An appeal to combat overdoses


In an appeal for the public’s help in stemming the epidemic of prescription drug deaths, the Medical Board of California is asking people whose relatives died of overdoses to contact the board if they believe excessive prescribing or other physician misconduct contributed to the deaths.

Linda K. Whitney, the board’s executive director, urged those with information about improper treatment to contact the board without delay. By law, the agency has seven years from the time of the alleged misconduct to take disciplinary action against a physician.

“The sooner we get the information, the sooner we can move forward,” she said in an interview.


Whitney also said board investigators would review autopsies and other records on specific overdose deaths described in recent articles in the Los Angeles Times.

She said the board, which licenses and oversees California physicians, was acting in response to reports in The Times that documented the connection between doctors’ prescribing practices and fatal overdoses involving OxyContin, Vicodin and other narcotic painkillers.

Whitney said members of the public can report concerns about excessive prescribing by calling 1-800-633-2322 or filling out and mailing a complaint form, which can be downloaded from the agency’s website,

A revolution in treatment of chronic pain has caused a huge increase in prescriptions for pain and anxiety medications. There has been an accompanying sharp rise in prescription drug deaths over the last decade.

In response, authorities have focused on how addicts and drug dealers obtain such drugs illegally, such as by stealing from pharmacies or relatives’ medicine cabinets. The Times articles reported that many fatal overdoses stem from drugs prescribed for the deceased by a doctor.

In nearly half of the prescription drug deaths in four Southern California counties from 2006 through 2011, medications prescribed by doctors caused or contributed to the death, according to an analysis of coroners’ records.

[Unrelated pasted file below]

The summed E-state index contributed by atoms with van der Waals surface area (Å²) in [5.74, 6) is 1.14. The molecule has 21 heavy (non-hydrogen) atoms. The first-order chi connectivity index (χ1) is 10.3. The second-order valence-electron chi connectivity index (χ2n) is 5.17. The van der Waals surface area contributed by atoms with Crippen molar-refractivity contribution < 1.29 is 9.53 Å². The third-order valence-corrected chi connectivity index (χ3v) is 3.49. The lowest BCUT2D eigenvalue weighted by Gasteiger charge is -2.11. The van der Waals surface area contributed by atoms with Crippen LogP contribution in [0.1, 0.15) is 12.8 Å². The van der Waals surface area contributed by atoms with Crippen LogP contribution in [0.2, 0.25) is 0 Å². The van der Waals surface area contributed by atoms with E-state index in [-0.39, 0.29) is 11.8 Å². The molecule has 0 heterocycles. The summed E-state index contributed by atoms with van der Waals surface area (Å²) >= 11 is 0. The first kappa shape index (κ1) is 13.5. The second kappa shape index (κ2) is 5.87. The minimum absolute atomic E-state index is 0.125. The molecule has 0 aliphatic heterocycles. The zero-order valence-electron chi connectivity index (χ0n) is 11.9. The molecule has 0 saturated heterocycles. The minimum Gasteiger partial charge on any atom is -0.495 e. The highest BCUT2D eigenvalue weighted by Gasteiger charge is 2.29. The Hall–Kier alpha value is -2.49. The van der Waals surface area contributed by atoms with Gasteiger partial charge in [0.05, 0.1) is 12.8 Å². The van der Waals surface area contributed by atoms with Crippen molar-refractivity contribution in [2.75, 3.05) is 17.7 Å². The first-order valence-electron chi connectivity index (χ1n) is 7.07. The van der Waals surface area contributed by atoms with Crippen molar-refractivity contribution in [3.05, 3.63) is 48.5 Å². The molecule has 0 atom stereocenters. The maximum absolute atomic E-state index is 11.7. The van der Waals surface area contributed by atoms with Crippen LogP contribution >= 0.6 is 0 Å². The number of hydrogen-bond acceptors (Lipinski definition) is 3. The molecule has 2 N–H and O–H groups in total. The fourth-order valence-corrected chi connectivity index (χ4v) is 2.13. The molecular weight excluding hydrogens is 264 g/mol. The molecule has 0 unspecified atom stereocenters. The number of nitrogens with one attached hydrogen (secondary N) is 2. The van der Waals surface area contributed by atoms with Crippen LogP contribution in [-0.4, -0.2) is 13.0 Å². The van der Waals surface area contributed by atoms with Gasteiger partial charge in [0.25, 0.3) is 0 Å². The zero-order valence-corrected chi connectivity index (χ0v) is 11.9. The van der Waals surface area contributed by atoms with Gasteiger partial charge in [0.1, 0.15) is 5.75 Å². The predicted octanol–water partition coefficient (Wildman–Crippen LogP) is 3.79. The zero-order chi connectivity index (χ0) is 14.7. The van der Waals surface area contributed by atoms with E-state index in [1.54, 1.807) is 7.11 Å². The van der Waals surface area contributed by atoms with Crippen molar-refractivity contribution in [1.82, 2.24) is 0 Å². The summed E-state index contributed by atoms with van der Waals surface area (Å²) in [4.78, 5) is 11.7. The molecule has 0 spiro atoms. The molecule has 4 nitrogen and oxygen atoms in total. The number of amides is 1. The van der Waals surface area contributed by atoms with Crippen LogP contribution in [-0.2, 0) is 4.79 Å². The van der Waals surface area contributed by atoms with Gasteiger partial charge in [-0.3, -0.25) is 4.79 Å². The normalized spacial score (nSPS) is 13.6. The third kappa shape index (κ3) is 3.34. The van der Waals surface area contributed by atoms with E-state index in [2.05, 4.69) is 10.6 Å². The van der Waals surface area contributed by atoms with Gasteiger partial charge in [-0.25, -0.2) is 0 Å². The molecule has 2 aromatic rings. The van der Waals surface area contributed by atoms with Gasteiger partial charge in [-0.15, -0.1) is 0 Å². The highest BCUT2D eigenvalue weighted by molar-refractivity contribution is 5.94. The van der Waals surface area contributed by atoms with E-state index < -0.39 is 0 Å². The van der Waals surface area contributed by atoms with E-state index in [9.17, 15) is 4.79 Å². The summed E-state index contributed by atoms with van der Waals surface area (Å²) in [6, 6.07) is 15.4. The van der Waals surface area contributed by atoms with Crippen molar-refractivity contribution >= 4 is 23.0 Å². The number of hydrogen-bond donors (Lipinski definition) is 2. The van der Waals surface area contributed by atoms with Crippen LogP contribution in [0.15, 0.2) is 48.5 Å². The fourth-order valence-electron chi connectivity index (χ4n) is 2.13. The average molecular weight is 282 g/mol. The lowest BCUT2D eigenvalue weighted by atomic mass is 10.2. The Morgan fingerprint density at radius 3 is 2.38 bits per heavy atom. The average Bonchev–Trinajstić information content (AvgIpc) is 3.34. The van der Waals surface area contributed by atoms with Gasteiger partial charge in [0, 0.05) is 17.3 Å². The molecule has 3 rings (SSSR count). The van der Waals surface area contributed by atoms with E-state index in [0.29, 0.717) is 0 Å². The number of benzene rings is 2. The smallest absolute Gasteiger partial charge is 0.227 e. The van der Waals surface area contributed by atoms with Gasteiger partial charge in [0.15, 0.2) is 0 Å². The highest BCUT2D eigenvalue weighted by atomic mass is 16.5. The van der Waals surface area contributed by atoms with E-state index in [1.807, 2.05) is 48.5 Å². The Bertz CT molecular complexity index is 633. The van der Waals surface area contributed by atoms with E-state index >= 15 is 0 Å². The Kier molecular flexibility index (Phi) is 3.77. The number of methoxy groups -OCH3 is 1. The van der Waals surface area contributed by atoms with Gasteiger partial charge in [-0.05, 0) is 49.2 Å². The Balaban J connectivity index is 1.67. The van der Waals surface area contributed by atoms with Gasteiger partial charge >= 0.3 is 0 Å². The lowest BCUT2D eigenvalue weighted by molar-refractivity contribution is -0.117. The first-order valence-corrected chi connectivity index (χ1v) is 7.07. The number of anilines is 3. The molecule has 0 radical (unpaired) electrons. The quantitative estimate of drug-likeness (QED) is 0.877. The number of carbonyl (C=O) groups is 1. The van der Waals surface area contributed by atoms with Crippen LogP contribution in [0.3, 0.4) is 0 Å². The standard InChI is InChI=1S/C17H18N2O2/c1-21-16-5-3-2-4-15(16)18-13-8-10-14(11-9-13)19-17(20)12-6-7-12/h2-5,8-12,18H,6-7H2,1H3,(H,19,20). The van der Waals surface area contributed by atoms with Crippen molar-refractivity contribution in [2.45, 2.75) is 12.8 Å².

Seventy-one doctors, a tiny fraction of all practicing physicians in the four counties, were associated with a disproportionate number of deaths, The Times found.

Sixteen patients of a Huntington Beach pain specialist died of overdoses from 2006 through 2011 after taking medications he prescribed. A San Diego County doctor lost 15 patients to overdoses, a Westminster physician 14, coroners’ records show.

All three doctors have clean records with the medical board, and there is no evidence that board officials knew about the deaths.

That medical regulators could be unaware of clusters of fatal overdoses underscores gaps in the state’s system of physician oversight.

Drugs fatalities are documented in great detail in county coroners’ files, which in many cases list medications found at the scene of death, along with the name of the prescribing doctor. But medical board investigators do not review those files to look for patterns of reckless prescribing or other inappropriate treatment.

Whitney said the board would like to receive reports from county coroners on all prescription overdose deaths. State Sen. Curren Price, (D-Los Angeles), responding to the Times coverage, has promised to introduce a bill that would require such reports.


A fatal overdose does not necessarily mean a doctor did anything wrong, Whitney said. Board investigators must review patient records to determine whether physician misconduct contributed to a death, she said.

Public participation will aid such investigations, she said, because investigators can gain access to a physician’s patient files more readily if a family member has granted consent.

In addition, family members may be able to contribute information about overdose deaths that is not in coroners’ files. Tips from relatives could also be valuable in calling attention to previously overlooked cases, Whitney said.

Julianne D’Angelo Fellmeth, a public interest lawyer who has monitored the medical board for the state Legislature, called Whitney’s announcement a “good first step,” adding: “They need this information.”

But Fellmeth said the board may be hindered in its investigative efforts by the effects of years of budget cuts.

The agency has fewer investigators than it did in 2001 and investigates about 40% fewer misconduct cases per year, according to board data. Over the same period, the number of licensed physicians in California has risen to more than 102,000.


“They should be actively seeking to restore the number of investigators’ positions that they had before and increase those to keep up with the increase in the physician population,” Fellmeth said. “It’s not acceptable to have the ranks of medical investigators decrease in the face of this kind of misconduct and abuse.”

From the time the board receives a complaint, it takes nearly a year on average for an investigation to be completed. In some cases, doctors under investigation for excessive prescribing have lost several patients to drug overdoses by the time the board took disciplinary action.